Hatcher Pass & Musher Signup for 2011 Race

The Little Su, as it's nicknamed, in Hatcher Pass

 Before going to the musher picnic and signup for the 2011 race, I had the chance to go on the Hatcher Pass road. This road leads to the Independence Gold Mine which is closed, but you can visit it. The day was overcast and we ended up driving through the clouds, but it was beautiful. The Little Susitna river is glacier fed, so the water has a green/blue cast to it.    

At the picnic, mushers paid their race entry fees, turned in paperwork, and race fans had a chance to get autographs and photos of the mushers. Bob Story of New Zealand is a rookie training with veteran musher Vern Halter. A rookie is a person who hasn’t finished the Iditarod. Bob will have several long distance races under his belt by the time Iditarod 2011 begins in March. 

Bob Story, rookie, pays the race entry fee.

Check the photos for a few other mushers who signed up for the 2011 race. I’ll be seeing them on the trail! 

Kristie Berington, veteran, & Angie Taggart, 2nd grade teacher and rookie, sign up.





Paul Gebhardt signs for a fan.


Hugh Neff worked with the Alaska NEA to promote reading in the 2010 race.

Exploring Native Alaskan Cultures

Native Alaskan cultures fascinated us on Thursday.  Native Alaskan cultures are the people first found in  Alaska who have the same language and customs. There are four Native cultures in Alaska, the Aleut, the Athabascan, the Tlingit, and the Eskimos.   At the Native Alaska Heritage Center in Anchorage, Native Alaskans told us about these four groups, demonstrated native games of skill, told a story of a grandfather and growing up, and performed dances in Aleut regalia. I didn’t move for an hour and a half except to lift the camera to shoot pictures. An outdoor walking trail provides the oppportunity to see and go inside replicas of living spaces of the various cultures. Craftsmen carve totem poles, sew fur parkas (or parkys, as it may be pronounced), and explain the daily household items of the cultures.  On the dancer’s dress, the swinging tails whisk rain off the clothing as the Aleut live in a rainy area. The man drilling walrus ivory bites an ivory mouthpiece against which the drill is held, then uses the small bow to spin the drill, drilling into another piece of ivory.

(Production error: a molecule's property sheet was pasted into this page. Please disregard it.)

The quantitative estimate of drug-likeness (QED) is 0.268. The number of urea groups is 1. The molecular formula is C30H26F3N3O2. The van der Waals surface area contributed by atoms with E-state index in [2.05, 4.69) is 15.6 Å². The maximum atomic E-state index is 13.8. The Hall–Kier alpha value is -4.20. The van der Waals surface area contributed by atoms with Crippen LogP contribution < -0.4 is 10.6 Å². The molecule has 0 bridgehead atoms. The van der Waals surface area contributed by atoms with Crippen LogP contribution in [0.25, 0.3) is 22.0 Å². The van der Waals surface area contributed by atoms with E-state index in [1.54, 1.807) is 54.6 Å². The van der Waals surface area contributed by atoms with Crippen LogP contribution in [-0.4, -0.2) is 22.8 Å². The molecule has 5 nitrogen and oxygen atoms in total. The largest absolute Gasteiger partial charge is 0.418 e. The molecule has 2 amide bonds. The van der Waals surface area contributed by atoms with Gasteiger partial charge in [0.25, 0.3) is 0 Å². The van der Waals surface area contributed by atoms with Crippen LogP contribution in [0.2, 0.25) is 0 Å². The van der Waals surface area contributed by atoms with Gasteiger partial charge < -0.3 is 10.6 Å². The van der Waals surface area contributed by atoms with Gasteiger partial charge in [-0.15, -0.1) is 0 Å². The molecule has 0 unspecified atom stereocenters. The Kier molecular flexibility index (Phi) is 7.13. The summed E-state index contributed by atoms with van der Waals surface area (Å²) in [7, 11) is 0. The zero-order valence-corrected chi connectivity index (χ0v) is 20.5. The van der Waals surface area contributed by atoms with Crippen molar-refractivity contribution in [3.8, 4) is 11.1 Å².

Dogs, Dogs, Dogs

Enjoy the dog pictures! These super athletes live at Dream a Dream Dog Farm or the Van Zyle’s kennel. Mouse over the picture for more information. I met Aurora three years ago when she was a pup. Now, she’s running as a wheel dog. Answer this question–where is Aurora in the team lineup, if she’s a wheel dog?

What an Adventure!

Today on the first ATV run behind the 16 dog team, the gangline separated from the harness on the ATV and, since sled dogs love to run, that’s what they did. They ran all the way to the turnaround where we, the second group of riders, were waiting to ride the ATV home. They surprised us because we were turned looking down the hill, cameras ready to shoot photos as they came running up. Instead, the team appeared running around the curve behind us. Everybody scattered like startled birds to get out of the way, and the team stopped to Vern’s cries of “Whoa! Whoa!”

The first rule of mushing is, “Don’t let go of the sled.” It’s also the second and third rules of mushing. We experienced firsthand the dogs running, regardless of whether the sled is attached or if the musher is on the runners.

Here is what a run behind 16 dogs looks like. ATVs are the sleds when there’s no snow. The driver maintains the right speed to keep the gangline taut. 

16 dog team through the mudhole


Iditarod 101

Rest stop on the puppy walk

First day of summer camp for teachers, and there were lots of firsts for us. First puppy walk, first ride behind a 16 dog team, first day of dog chores. We learned the basics of the Iditarod from Vern Halter, and Bob, who plans to run the 2011 race, told us about the race from a rookie’s viewpoint.  From Vern and Bob, I got some great quotes about the dogs which we can take to the classroom. “Form good habits early, you’ll do well” and  “Everything you do in the environment gets them ready to move forward” (Vern). Bob, explaining training the dogs to run long, steep hills, said,  “After the run to the top of the hill, a little further on, stop, rest, snack them, and praise them.” It struck me that “resting, ‘snacking’, and praising” our students after struggling with the hard work or skill they’re learning would go a long way to encourage them to continue for the long haul throughout their year. Forming good habits and preparing the students’ environment are two more things for teachers to keep in mind in getting students down their trail to the finish, their learning goals.

Beautiful day in Alaska! Sunny, warm, 22 hours of daylight! Start making plans now to come next summer!

Iditarod as a Teaching Tool

The Iditarod Trail Sled Dog Race™ as a teaching tool in the classroom captures students’ interest and maintains that interest so that the teacher has the opportunity to teach skills and objectives to engaged students. Teachers know that engaged students are easier to motivate, are more focused, and absorb the skills taught. The professional article here provides information regarding using the race as a tool in the classroom.  Iditarod in the Classroom